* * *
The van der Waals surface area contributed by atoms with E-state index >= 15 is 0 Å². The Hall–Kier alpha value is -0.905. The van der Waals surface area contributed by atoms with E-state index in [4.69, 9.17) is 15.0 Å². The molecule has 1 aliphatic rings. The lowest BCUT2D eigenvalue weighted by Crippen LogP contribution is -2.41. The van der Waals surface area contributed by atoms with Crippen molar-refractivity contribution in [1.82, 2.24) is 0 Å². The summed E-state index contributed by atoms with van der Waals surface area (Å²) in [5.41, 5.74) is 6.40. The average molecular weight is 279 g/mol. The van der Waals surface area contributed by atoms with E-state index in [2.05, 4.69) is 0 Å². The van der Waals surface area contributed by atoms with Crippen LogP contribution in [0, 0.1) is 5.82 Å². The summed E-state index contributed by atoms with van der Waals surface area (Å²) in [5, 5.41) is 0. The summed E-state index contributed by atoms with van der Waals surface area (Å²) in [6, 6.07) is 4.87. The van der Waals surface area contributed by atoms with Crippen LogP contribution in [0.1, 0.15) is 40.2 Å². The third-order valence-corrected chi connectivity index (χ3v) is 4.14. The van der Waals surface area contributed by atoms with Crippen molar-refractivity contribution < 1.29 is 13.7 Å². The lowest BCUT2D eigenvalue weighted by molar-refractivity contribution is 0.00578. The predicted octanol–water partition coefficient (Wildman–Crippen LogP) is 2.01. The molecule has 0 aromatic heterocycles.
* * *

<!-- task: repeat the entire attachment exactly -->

The van der Waals surface area contributed by atoms with E-state index >= 15 is 0 Å². The Hall–Kier alpha value is -0.905. The van der Waals surface area contributed by atoms with E-state index in [4.69, 9.17) is 15.0 Å². The molecule has 1 aliphatic rings. The lowest BCUT2D eigenvalue weighted by Crippen LogP contribution is -2.41. The van der Waals surface area contributed by atoms with Crippen molar-refractivity contribution in [1.82, 2.24) is 0 Å². The summed E-state index contributed by atoms with van der Waals surface area (Å²) in [5.41, 5.74) is 6.40. The average molecular weight is 279 g/mol. The van der Waals surface area contributed by atoms with E-state index in [2.05, 4.69) is 0 Å². The van der Waals surface area contributed by atoms with Crippen LogP contribution in [0, 0.1) is 5.82 Å². The summed E-state index contributed by atoms with van der Waals surface area (Å²) in [5, 5.41) is 0. The summed E-state index contributed by atoms with van der Waals surface area (Å²) in [6, 6.07) is 4.87. The van der Waals surface area contributed by atoms with Crippen LogP contribution in [0.1, 0.15) is 40.2 Å². The third-order valence-corrected chi connectivity index (χ3v) is 4.14. The van der Waals surface area contributed by atoms with Crippen molar-refractivity contribution < 1.29 is 13.7 Å². The lowest BCUT2D eigenvalue weighted by molar-refractivity contribution is 0.00578. The predicted octanol–water partition coefficient (Wildman–Crippen LogP) is 2.01. The molecule has 0 aromatic heterocycles.